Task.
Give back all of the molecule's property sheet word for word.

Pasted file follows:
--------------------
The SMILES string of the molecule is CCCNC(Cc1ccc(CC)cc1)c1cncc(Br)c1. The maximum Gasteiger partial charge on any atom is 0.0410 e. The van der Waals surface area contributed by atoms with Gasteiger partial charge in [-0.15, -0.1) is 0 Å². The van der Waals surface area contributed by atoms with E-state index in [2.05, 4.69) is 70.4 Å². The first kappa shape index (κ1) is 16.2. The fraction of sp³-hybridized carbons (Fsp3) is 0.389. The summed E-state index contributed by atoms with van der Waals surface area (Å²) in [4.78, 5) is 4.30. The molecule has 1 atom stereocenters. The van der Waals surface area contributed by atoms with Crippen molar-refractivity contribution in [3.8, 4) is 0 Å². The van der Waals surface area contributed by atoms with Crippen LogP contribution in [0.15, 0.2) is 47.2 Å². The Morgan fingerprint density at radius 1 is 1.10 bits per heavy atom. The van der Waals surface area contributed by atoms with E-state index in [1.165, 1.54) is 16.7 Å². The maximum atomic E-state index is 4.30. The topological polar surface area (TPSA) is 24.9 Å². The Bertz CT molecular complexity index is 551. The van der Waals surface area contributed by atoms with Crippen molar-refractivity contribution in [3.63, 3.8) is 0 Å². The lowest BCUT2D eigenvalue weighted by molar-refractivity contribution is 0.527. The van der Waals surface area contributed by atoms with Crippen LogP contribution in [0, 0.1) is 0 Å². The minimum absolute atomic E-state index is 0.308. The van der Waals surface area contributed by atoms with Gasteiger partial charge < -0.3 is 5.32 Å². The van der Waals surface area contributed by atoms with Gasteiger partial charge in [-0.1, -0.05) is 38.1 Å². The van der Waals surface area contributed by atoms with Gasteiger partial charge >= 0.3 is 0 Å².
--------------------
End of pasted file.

The SMILES string of the molecule is CCCNC(Cc1ccc(CC)cc1)c1cncc(Br)c1. The maximum Gasteiger partial charge on any atom is 0.0410 e. The van der Waals surface area contributed by atoms with Gasteiger partial charge in [-0.15, -0.1) is 0 Å². The van der Waals surface area contributed by atoms with E-state index in [2.05, 4.69) is 70.4 Å². The first kappa shape index (κ1) is 16.2. The fraction of sp³-hybridized carbons (Fsp3) is 0.389. The summed E-state index contributed by atoms with van der Waals surface area (Å²) in [4.78, 5) is 4.30. The molecule has 1 atom stereocenters. The van der Waals surface area contributed by atoms with Crippen molar-refractivity contribution in [3.8, 4) is 0 Å². The van der Waals surface area contributed by atoms with Crippen LogP contribution in [0.15, 0.2) is 47.2 Å². The Morgan fingerprint density at radius 1 is 1.10 bits per heavy atom. The van der Waals surface area contributed by atoms with E-state index in [1.165, 1.54) is 16.7 Å². The maximum atomic E-state index is 4.30. The topological polar surface area (TPSA) is 24.9 Å². The Bertz CT molecular complexity index is 551. The van der Waals surface area contributed by atoms with Crippen molar-refractivity contribution in [3.63, 3.8) is 0 Å². The lowest BCUT2D eigenvalue weighted by molar-refractivity contribution is 0.527. The van der Waals surface area contributed by atoms with Crippen LogP contribution in [0, 0.1) is 0 Å². The minimum absolute atomic E-state index is 0.308. The van der Waals surface area contributed by atoms with Gasteiger partial charge < -0.3 is 5.32 Å². The van der Waals surface area contributed by atoms with Gasteiger partial charge in [-0.1, -0.05) is 38.1 Å². The van der Waals surface area contributed by atoms with Gasteiger partial charge >= 0.3 is 0 Å².